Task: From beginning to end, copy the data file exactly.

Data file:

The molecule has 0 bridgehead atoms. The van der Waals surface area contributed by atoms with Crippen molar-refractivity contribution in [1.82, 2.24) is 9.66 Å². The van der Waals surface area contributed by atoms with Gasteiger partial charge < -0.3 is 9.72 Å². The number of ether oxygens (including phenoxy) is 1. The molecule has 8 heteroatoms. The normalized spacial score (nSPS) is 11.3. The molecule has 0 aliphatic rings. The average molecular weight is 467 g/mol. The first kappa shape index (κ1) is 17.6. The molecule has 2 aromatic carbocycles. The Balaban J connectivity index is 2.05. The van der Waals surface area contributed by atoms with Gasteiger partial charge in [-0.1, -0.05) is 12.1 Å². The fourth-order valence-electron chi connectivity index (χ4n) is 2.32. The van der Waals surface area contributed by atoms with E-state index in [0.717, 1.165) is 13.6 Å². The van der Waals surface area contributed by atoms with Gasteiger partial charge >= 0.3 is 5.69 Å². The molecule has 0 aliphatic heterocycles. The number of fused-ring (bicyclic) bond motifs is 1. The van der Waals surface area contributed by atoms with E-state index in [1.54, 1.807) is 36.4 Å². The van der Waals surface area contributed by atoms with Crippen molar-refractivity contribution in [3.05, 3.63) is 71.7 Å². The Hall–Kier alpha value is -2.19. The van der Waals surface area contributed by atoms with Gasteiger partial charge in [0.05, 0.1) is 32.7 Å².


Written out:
The molecule has 0 bridgehead atoms. The van der Waals surface area contributed by atoms with Crippen molar-refractivity contribution in [1.82, 2.24) is 9.66 Å². The van der Waals surface area contributed by atoms with Gasteiger partial charge < -0.3 is 9.72 Å². The number of ether oxygens (including phenoxy) is 1. The molecule has 8 heteroatoms. The normalized spacial score (nSPS) is 11.3. The molecule has 0 aliphatic rings. The average molecular weight is 467 g/mol. The first kappa shape index (κ1) is 17.6. The molecule has 2 aromatic carbocycles. The Balaban J connectivity index is 2.05. The van der Waals surface area contributed by atoms with Gasteiger partial charge in [-0.1, -0.05) is 12.1 Å². The fourth-order valence-electron chi connectivity index (χ4n) is 2.32. The van der Waals surface area contributed by atoms with E-state index in [0.717, 1.165) is 13.6 Å². The van der Waals surface area contributed by atoms with Gasteiger partial charge >= 0.3 is 5.69 Å². The molecule has 0 aliphatic heterocycles. The number of fused-ring (bicyclic) bond motifs is 1. The van der Waals surface area contributed by atoms with E-state index in [1.54, 1.807) is 36.4 Å². The van der Waals surface area contributed by atoms with Crippen molar-refractivity contribution in [3.05, 3.63) is 71.7 Å². The Hall–Kier alpha value is -2.19. The van der Waals surface area contributed by atoms with Gasteiger partial charge in [0.05, 0.1) is 32.7 Å².